Improving mutual understanding among Europeans by working through troubled pasts
Research should comparatively explore evidence and narratives of critical reflection and engagement with troubled pasts across Europe. Research will examine phenomena such as commemorations, apology, reconciliation and reparations and will identify major gaps or divergences in historical discourses and representations which might make it difficult to understand and overcome past conflicts or troubled historical legacies. The research to address this challenge should in particular focus on the following key dimensions. It is expected to either comprehensively address one of these dimensions or to combine them. The research may also cover other issues relevant for addressing the specific challenge.
1) Formal education, curricula and teaching practice
Research will survey and compare school curricula in a good range of relevant states with a view to identifying patterns and trends in presenting and interpreting difficult periods of history in a European perspective. It will also analyse whether, and at which stages of formal education, how, and with which intensity, openness and criticism troubled and uncomfortable historical heritage resulting from inter alia wars, conflicts, oppressions, genocides and dictatorships are covered in curricula by educational institutions at the levels of primary and secondary education and in cultural institutions providing services to education. The comparative approach could contribute to exploring differences between historical imageries of neighbouring countries, state majorities and minorities or communities considered as autochthonic or immigrant. Research will not focus solely on history teaching, as historical interpretations might be conveyed by many other disciplines from geography (e.g. implanting symbolic historical geographies) to sciences through arts and especially literature. Research should pay particular attention to primary and secondary education, because of their overwhelming importance in transmitting historical interpretations, bearing in mind that vulnerable or disadvantaged groups may be less represented in higher levels of formal education. Apart from the curriculum, research should also assess the actual practice of teaching such topics, and determine whether there is any discrepancy between the curriculum and its implementation with regard to covering troubled heritage. Crucially, research should develop criteria and indicators to measure how discursive, reflective and critical teaching is and assess teaching practices according to these criteria. Furthermore, it should be explored how these educational efforts, to the extent they exist, influence and impact upon national self-understanding and identity as well on perceptions of European integration.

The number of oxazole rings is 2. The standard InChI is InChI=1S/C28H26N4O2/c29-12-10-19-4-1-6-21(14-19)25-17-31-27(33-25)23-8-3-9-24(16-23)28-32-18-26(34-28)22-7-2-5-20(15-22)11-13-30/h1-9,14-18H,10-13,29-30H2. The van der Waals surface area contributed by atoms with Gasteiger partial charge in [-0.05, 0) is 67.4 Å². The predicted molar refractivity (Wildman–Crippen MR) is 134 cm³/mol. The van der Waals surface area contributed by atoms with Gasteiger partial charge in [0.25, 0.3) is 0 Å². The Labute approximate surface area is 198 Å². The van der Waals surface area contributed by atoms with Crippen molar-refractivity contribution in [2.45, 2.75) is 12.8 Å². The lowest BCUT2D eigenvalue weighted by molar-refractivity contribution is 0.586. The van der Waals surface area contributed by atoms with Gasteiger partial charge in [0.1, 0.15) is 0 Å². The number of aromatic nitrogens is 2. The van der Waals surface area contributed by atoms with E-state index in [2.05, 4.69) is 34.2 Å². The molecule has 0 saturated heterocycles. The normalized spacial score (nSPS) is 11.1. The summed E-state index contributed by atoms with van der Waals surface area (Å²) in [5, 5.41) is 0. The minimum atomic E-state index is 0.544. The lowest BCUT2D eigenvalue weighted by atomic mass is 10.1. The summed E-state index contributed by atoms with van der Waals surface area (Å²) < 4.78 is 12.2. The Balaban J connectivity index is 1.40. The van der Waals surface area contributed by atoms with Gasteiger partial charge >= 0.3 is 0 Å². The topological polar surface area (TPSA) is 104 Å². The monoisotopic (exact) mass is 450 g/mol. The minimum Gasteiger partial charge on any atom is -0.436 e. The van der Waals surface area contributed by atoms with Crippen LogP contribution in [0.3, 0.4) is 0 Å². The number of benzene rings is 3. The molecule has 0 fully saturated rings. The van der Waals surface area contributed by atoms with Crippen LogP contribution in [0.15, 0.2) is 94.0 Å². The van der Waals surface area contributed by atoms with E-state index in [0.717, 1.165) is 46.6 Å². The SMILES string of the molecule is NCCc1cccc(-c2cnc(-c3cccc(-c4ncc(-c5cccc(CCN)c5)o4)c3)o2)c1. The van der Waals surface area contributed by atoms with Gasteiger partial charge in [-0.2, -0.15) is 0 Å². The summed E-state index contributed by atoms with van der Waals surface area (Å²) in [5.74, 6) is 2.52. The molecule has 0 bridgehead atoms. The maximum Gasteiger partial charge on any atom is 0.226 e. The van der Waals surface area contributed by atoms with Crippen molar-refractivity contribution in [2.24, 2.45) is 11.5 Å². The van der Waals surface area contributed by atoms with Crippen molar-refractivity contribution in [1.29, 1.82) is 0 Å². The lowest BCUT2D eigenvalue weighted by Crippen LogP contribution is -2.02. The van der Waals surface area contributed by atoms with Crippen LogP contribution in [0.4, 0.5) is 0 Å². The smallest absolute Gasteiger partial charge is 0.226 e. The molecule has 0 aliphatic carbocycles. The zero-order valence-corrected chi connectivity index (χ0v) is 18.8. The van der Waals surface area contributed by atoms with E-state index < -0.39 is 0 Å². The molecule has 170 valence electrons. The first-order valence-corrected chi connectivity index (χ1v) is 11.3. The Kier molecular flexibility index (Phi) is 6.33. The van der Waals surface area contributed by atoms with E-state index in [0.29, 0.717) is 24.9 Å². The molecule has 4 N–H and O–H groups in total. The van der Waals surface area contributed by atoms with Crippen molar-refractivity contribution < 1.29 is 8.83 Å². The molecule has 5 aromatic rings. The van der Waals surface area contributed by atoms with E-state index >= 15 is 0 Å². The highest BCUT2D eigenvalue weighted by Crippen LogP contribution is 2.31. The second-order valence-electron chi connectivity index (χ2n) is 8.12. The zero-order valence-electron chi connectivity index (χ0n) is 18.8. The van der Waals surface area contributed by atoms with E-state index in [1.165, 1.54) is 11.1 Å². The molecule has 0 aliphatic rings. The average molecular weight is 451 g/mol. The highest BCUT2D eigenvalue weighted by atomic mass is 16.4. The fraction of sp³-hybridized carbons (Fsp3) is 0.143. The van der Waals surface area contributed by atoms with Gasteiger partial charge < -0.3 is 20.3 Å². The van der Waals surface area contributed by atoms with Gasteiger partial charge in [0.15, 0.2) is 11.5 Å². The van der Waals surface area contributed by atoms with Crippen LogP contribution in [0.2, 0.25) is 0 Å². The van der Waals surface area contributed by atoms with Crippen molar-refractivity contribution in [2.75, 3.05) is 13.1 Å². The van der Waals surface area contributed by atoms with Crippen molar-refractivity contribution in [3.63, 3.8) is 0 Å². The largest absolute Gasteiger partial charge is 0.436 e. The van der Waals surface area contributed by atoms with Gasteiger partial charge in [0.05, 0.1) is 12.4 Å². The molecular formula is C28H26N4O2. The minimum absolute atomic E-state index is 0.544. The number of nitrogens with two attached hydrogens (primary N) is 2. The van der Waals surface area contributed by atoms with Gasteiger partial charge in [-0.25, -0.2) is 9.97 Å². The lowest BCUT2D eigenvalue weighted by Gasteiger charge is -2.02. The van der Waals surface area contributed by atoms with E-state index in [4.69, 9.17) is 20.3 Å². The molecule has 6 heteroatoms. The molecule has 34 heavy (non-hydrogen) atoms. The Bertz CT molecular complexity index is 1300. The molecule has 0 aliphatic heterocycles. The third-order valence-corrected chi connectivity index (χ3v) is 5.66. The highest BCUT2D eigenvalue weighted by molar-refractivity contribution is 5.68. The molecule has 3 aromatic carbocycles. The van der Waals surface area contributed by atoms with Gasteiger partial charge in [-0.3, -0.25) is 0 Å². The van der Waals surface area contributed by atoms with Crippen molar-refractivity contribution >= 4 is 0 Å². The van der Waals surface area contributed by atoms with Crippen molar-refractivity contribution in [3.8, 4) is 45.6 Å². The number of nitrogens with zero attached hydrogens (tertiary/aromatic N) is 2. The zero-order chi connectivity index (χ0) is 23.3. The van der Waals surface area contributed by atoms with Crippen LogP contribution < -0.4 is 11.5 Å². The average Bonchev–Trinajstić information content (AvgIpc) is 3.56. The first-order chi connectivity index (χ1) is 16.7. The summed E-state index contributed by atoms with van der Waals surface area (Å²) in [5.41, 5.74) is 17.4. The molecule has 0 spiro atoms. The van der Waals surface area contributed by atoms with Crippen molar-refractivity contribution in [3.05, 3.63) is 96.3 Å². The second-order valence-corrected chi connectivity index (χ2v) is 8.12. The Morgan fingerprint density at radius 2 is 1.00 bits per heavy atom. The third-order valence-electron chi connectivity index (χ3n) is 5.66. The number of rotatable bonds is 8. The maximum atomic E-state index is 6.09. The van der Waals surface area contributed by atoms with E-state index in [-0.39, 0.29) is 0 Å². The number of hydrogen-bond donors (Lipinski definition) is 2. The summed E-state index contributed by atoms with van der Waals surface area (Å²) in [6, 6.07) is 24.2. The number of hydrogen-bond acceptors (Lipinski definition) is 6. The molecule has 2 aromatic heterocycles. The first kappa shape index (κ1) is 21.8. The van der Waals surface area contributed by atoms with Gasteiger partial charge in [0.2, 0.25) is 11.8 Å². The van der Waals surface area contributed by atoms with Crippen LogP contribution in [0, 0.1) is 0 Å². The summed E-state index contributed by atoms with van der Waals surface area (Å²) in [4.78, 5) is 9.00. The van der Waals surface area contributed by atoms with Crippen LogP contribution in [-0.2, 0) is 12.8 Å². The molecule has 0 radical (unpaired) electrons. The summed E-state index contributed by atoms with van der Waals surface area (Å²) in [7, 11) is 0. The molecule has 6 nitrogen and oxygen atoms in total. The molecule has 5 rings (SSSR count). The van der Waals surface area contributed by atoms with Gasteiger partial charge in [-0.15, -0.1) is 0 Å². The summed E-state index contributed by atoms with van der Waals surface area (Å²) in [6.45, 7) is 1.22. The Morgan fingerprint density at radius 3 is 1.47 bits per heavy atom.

2) Civil society, informal education and political discourses
Research under this strand should investigate how troubled periods of history are related to informal forms of education. Of particular importance is to survey and investigate comparatively how discourses in civil society and the media, including social and digital media, are informed by such legacies, and how in turn civil society and the media conduct such discourses. Research needs to unearth how national narratives are influenced by difficult pasts and how civil society, politics and the media constructed discourses, and which factors and acts such as commemorations, apology, reconciliations, reparations but also non-action informed both the construction and the evolution of such narratives. The gender dimension of these discourses and their transmission should be also considered. Interconnections between and disparities of national and European historical narratives and symbolical geographies equally ought to be studied. Of interest are also discourses in the profession of historians in the post-war/post-authoritarian period and how they might have evolved over time. Also artistic appropriations of memory in relation to troubled pasts and their receptions by the media and wider public should be explored. In addition to this, research should investigate whether and how such discourses and narratives have impacted upon Member States governments' and citizens' attitudes to European integration and EU membership, both before and after accession to the EU.